January 2010


Late last month, the Telegraph reported that 2009’s Veolia Environment Wildlife Photographer of the Year was under investigation, after allegations that he violated the rules of the contest. Specifically, contest co-organizer The Natural History Museum (NHM) received a complaint that winning photographer Jose Luis Rodriguez had used an animal model in his remarkable photo of a wolf in mid-air.

Rodriguez vehemently denies the claim, but in a press release issued by the NHM today, Louise Emerson stated:

It saddens us to confirm that after a careful and thorough investigation into the image, the storybook wolf, the co-owners of the Wildlife Photographer of the Year competition, the Natural History Museum and BBC Worldwide Magazine have disqualified the winning entry of the photographer José Luis Rodríguez. The judging panel was reconvened and concluded that it was likely that the wolf featured in the image was an animal model that can be hired for photographic purposes and, as a result, that the image had been entered in breach of Rule 10 of the Competition. The judging panel looked at a range of evidence and took specialist advice from panel judges who have extensive experience of photographing wildlife including wolves. They also considered the responses to specific questions put to the photographer José Luis Rodriguez.

The competition rules clearly state that photographs of animal models may not be entered into the competition and that images will be disqualified if they are entered in breach of Rule 10. Wildlife Photographer of the Year competition rules are available to all entrants including versions translated into several languages.

Wildlife Photographer of the Year is the world’s most prestigious photography competition of its kind. Any transgression of the competition rules is taken very seriously and if entries are suspected of breaching the rules they are disqualified. José Luis Rodríguez’s image will be removed from the exhibition and tour.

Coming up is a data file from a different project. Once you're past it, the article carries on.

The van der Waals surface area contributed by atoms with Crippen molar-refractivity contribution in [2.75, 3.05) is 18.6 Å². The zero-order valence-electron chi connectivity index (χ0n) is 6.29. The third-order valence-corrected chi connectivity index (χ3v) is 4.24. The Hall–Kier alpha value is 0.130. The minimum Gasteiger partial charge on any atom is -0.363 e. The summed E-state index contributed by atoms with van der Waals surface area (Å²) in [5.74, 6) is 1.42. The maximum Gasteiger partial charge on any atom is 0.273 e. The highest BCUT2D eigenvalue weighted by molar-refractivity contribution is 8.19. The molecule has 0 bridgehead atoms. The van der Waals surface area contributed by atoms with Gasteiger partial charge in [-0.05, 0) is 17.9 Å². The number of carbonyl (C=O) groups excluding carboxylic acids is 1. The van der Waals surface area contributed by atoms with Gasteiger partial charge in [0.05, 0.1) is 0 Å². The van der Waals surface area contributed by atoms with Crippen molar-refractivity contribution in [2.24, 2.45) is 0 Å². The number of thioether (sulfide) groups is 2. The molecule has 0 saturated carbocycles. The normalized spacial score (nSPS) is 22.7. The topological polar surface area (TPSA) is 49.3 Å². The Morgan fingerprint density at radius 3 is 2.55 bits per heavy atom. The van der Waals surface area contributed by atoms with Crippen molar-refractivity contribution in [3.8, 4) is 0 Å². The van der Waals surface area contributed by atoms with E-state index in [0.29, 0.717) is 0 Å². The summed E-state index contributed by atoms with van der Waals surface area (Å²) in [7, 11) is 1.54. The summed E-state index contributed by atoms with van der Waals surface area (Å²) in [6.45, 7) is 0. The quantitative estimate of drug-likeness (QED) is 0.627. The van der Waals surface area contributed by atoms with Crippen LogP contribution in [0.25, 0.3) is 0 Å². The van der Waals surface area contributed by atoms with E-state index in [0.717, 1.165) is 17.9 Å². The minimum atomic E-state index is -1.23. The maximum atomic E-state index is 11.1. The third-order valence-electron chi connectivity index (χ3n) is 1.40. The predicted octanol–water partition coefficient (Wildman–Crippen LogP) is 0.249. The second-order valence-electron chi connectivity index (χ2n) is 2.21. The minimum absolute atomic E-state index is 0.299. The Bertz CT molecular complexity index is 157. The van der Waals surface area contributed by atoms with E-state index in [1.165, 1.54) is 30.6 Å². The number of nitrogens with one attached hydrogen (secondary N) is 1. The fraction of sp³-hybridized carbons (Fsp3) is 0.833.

Mr Rodriguez strongly denies that the wolf in the image is a model wolf.

The £10,000, first place prize will not be re-awarded, and Rodriguez will his £500 category winner’s check in lieu of royalty payments.

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2009 was a very busy year for me. As the Assistant Librarian for the zoo, I kept the library running smoothly (no easy task), by handling all of the collection maintenance, supervising volunteers, obtaining inter-library loans and answering any questions people threw at me. But that’s not really enough, is it?

  • I cataloged 342 items for the library, sending out monthly emails to alert our staff when new items came in.
  • I added 205 articles published in 2009 by our staff to our publications list, reformatted that list, and added password protection to the directory of PDFs to be in compliance with copyright law.
  • I created an online archival database for the Zoological Society archives, based on Archon open-source software (the records are still being propagated with data, however).
  • I created a sitemap for our library website and set-up a Google custom search engine, so our staff can more easily find whatever they’re looking for on the site.
  • In honor of Darwin’s 200th anniversary, all three of our library staff members teamed up to create a video for the zoo’s Darwin Day celebration. It’s not available online, but it was pretty neat and worth mentioning.
  • I updated the library’s Technical Processing manual, last updated in 2003, to reflect the myriad technological developments and revised processes we’ve had since then.
  • I bottle-fed and hosed down a baby rhino.

…But, as an hourly employee, my workweek is only 40 hours long. What on earth have I been doing with the other 100+ hours I have each week?

And, most importantly, I spent a lot of time with my two favorite guys in the world. Like I said, a very busy year indeed.

sunset photos